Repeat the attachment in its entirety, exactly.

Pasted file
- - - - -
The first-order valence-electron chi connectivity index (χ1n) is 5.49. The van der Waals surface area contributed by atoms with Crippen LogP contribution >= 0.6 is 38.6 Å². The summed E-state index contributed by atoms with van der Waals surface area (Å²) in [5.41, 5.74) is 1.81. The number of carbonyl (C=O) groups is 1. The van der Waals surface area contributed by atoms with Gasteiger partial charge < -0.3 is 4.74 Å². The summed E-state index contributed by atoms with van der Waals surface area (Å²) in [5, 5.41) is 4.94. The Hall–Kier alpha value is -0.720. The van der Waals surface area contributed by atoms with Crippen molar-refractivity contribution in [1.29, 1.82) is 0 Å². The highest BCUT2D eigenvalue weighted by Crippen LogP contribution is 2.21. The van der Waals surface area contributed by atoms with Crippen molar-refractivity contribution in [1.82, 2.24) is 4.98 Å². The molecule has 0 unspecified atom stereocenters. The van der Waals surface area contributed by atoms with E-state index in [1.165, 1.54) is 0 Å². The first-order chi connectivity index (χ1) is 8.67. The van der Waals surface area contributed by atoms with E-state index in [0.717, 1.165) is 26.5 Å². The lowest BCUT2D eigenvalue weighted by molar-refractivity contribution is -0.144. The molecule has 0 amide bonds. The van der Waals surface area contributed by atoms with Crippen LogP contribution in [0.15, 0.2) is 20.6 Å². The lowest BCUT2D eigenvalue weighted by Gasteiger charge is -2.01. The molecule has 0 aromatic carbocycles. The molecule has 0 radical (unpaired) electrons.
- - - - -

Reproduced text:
The first-order valence-electron chi connectivity index (χ1n) is 5.49. The van der Waals surface area contributed by atoms with Crippen LogP contribution >= 0.6 is 38.6 Å². The summed E-state index contributed by atoms with van der Waals surface area (Å²) in [5.41, 5.74) is 1.81. The number of carbonyl (C=O) groups is 1. The van der Waals surface area contributed by atoms with Gasteiger partial charge < -0.3 is 4.74 Å². The summed E-state index contributed by atoms with van der Waals surface area (Å²) in [5, 5.41) is 4.94. The Hall–Kier alpha value is -0.720. The van der Waals surface area contributed by atoms with Crippen molar-refractivity contribution in [1.29, 1.82) is 0 Å². The highest BCUT2D eigenvalue weighted by Crippen LogP contribution is 2.21. The van der Waals surface area contributed by atoms with Crippen molar-refractivity contribution in [1.82, 2.24) is 4.98 Å². The molecule has 0 unspecified atom stereocenters. The van der Waals surface area contributed by atoms with E-state index in [1.165, 1.54) is 0 Å². The first-order chi connectivity index (χ1) is 8.67. The van der Waals surface area contributed by atoms with E-state index in [0.717, 1.165) is 26.5 Å². The lowest BCUT2D eigenvalue weighted by molar-refractivity contribution is -0.144. The molecule has 0 amide bonds. The van der Waals surface area contributed by atoms with Crippen LogP contribution in [0.15, 0.2) is 20.6 Å². The lowest BCUT2D eigenvalue weighted by Gasteiger charge is -2.01. The molecule has 0 aromatic carbocycles. The molecule has 0 radical (unpaired) electrons.